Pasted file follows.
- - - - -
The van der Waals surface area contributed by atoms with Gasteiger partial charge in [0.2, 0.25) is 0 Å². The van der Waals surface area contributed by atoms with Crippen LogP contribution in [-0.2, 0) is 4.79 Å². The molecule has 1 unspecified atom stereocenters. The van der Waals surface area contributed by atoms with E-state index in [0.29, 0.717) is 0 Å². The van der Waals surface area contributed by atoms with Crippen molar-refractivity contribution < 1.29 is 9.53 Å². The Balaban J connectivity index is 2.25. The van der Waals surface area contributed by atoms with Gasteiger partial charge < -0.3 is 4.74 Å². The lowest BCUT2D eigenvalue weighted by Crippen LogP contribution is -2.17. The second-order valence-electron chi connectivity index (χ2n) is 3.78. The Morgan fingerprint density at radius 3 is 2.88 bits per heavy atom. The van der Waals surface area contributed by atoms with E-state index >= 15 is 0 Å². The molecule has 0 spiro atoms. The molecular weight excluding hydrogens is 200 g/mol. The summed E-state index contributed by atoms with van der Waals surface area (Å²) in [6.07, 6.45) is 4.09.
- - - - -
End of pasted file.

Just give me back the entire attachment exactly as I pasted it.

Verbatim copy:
The van der Waals surface area contributed by atoms with Gasteiger partial charge in [0.2, 0.25) is 0 Å². The van der Waals surface area contributed by atoms with Crippen LogP contribution in [-0.2, 0) is 4.79 Å². The molecule has 1 unspecified atom stereocenters. The van der Waals surface area contributed by atoms with E-state index in [0.29, 0.717) is 0 Å². The van der Waals surface area contributed by atoms with Crippen molar-refractivity contribution < 1.29 is 9.53 Å². The Balaban J connectivity index is 2.25. The van der Waals surface area contributed by atoms with Gasteiger partial charge < -0.3 is 4.74 Å². The lowest BCUT2D eigenvalue weighted by Crippen LogP contribution is -2.17. The second-order valence-electron chi connectivity index (χ2n) is 3.78. The Morgan fingerprint density at radius 3 is 2.88 bits per heavy atom. The van der Waals surface area contributed by atoms with E-state index >= 15 is 0 Å². The molecule has 0 spiro atoms. The molecular weight excluding hydrogens is 200 g/mol. The summed E-state index contributed by atoms with van der Waals surface area (Å²) in [6.07, 6.45) is 4.09.